December 8 Reading Notes
The US Approach: Genetic Resources, Traditional Knowledge, and Folklore
The United States respects and recognizes the importance of protecting genetic
resources, traditional knowledge, and expressions of folklore by facilitating equitable
benefit sharing, eliminating erroneously issued patents, eliminating misappropriation of
traditional knowledge, and preserving expressions of folklore.
In 1993, the Convention on Biological Diversity came into force. It represents a
commitment by nations to conserve biological diversity, to use biological resources
sustainably, and to share the benefits arising from the use of genetic resources fairly
Article 8j of the convention draws a connection among traditional knowledge, folklore,
and genetic resources by calling on nations to respect, preserve, and maintain
knowledge, innovations, and practices of indigenous and local communities and to
promote wider application with the approval of the holders of such knowledge and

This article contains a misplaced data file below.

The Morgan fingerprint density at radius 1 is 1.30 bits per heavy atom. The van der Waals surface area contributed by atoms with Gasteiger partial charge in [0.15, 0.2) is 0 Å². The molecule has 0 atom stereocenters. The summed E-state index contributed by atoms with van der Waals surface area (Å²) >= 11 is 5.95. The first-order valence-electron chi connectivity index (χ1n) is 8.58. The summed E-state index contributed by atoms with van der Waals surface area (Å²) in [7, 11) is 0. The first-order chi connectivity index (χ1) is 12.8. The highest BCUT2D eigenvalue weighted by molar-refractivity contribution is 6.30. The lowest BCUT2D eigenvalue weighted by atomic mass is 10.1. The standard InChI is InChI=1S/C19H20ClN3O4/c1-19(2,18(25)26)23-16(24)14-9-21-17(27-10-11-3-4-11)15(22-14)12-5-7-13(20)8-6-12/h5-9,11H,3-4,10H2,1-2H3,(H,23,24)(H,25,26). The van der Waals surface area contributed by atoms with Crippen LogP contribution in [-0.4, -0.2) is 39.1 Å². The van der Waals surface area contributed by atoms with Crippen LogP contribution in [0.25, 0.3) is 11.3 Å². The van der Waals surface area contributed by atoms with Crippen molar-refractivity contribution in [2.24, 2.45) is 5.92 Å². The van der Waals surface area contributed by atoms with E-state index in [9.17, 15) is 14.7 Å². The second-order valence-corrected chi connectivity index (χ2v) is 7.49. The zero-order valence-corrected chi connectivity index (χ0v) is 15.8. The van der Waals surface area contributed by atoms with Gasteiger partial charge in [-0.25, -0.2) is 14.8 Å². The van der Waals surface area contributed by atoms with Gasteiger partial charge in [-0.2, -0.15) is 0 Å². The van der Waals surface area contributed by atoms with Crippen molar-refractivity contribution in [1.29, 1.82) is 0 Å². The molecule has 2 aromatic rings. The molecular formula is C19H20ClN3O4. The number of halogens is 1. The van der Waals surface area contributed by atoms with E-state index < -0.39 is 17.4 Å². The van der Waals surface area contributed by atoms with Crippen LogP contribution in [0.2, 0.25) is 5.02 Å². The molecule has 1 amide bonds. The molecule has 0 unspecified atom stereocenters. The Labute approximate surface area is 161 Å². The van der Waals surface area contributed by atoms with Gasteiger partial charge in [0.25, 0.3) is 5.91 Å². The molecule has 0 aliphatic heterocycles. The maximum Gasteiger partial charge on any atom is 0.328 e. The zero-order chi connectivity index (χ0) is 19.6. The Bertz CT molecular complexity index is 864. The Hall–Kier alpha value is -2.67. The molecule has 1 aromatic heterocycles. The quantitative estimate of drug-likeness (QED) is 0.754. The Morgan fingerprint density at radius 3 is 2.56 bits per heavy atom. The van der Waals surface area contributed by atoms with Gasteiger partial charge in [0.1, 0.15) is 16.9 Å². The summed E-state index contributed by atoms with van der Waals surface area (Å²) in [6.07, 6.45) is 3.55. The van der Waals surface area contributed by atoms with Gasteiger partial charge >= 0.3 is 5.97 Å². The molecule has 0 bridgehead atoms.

WIPO member states established an Intergovernmental Committee as an international
forum for discussing the relationship between intellectual property and genetic
resources, traditional knowledge, and folklore.
The concerns of traditional knowledge holders within the United States and other
countries include: loss of traditional knowledge; lack of respect for traditional
knowledge, the misappropriation of traditional knowledge, including use without
benefit sharing and offensive use, and the need to preserve and promote the use of
Some holders of traditional knowledge fear that others will seek patents based on their
long-held knowledge and reap the benefits from it. But an applicant trying to patent
traditional knowledge likely cannot meet the three necessary requirements. Traditional
knowledge is already known, so if it has been documented, it is no longer new.
The ability of a third party to request reexamination and the eventual cancellation of the
claims when a mistake has occurred demonstrate that the current patent system works
well to correct itself.
The importance of publishing traditional knowledge and making that information
available to patent examiners internationally cannot be overemphasized. If traditional